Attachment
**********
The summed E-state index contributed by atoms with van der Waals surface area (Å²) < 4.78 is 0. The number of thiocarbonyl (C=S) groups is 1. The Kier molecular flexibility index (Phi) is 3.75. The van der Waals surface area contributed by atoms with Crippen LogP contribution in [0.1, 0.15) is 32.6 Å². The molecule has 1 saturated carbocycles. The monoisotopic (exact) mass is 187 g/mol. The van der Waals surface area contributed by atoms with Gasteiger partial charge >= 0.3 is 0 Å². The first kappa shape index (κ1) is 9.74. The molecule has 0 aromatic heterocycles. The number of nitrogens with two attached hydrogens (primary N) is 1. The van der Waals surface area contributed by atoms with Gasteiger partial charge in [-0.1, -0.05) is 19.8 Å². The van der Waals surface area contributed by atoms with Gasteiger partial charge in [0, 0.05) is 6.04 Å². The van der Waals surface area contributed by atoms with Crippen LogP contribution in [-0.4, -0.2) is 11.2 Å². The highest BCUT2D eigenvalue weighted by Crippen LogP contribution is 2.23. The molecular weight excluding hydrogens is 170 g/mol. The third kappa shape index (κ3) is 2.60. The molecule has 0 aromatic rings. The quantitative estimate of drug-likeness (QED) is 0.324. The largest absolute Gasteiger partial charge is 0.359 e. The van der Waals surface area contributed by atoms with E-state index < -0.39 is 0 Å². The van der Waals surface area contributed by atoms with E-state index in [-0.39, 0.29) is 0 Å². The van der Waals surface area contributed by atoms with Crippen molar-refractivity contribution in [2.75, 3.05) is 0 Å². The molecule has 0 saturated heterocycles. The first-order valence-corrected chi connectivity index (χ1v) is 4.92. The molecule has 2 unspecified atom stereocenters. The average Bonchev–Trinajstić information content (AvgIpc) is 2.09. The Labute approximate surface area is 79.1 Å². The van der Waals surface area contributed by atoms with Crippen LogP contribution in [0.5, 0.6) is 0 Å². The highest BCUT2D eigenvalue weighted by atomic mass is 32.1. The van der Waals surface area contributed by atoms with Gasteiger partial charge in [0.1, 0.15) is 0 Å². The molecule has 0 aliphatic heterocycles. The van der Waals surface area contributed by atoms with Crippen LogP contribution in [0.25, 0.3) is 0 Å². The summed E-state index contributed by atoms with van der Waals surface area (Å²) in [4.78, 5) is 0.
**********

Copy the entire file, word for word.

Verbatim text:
The summed E-state index contributed by atoms with van der Waals surface area (Å²) < 4.78 is 0. The number of thiocarbonyl (C=S) groups is 1. The Kier molecular flexibility index (Phi) is 3.75. The van der Waals surface area contributed by atoms with Crippen LogP contribution in [0.1, 0.15) is 32.6 Å². The molecule has 1 saturated carbocycles. The monoisotopic (exact) mass is 187 g/mol. The van der Waals surface area contributed by atoms with Gasteiger partial charge >= 0.3 is 0 Å². The first kappa shape index (κ1) is 9.74. The molecule has 0 aromatic heterocycles. The number of nitrogens with two attached hydrogens (primary N) is 1. The van der Waals surface area contributed by atoms with Gasteiger partial charge in [-0.1, -0.05) is 19.8 Å². The van der Waals surface area contributed by atoms with Gasteiger partial charge in [0, 0.05) is 6.04 Å². The van der Waals surface area contributed by atoms with Crippen LogP contribution in [-0.4, -0.2) is 11.2 Å². The highest BCUT2D eigenvalue weighted by Crippen LogP contribution is 2.23. The molecular weight excluding hydrogens is 170 g/mol. The third kappa shape index (κ3) is 2.60. The molecule has 0 aromatic rings. The quantitative estimate of drug-likeness (QED) is 0.324. The largest absolute Gasteiger partial charge is 0.359 e. The van der Waals surface area contributed by atoms with E-state index < -0.39 is 0 Å². The van der Waals surface area contributed by atoms with E-state index in [-0.39, 0.29) is 0 Å². The van der Waals surface area contributed by atoms with Crippen molar-refractivity contribution in [2.75, 3.05) is 0 Å². The molecule has 0 saturated heterocycles. The first-order valence-corrected chi connectivity index (χ1v) is 4.92. The molecule has 2 unspecified atom stereocenters. The average Bonchev–Trinajstić information content (AvgIpc) is 2.09. The Labute approximate surface area is 79.1 Å². The van der Waals surface area contributed by atoms with Crippen LogP contribution in [0.5, 0.6) is 0 Å². The highest BCUT2D eigenvalue weighted by atomic mass is 32.1. The van der Waals surface area contributed by atoms with Gasteiger partial charge in [0.1, 0.15) is 0 Å². The molecule has 0 aliphatic heterocycles. The van der Waals surface area contributed by atoms with Crippen LogP contribution in [0.25, 0.3) is 0 Å². The summed E-state index contributed by atoms with van der Waals surface area (Å²) in [4.78, 5) is 0.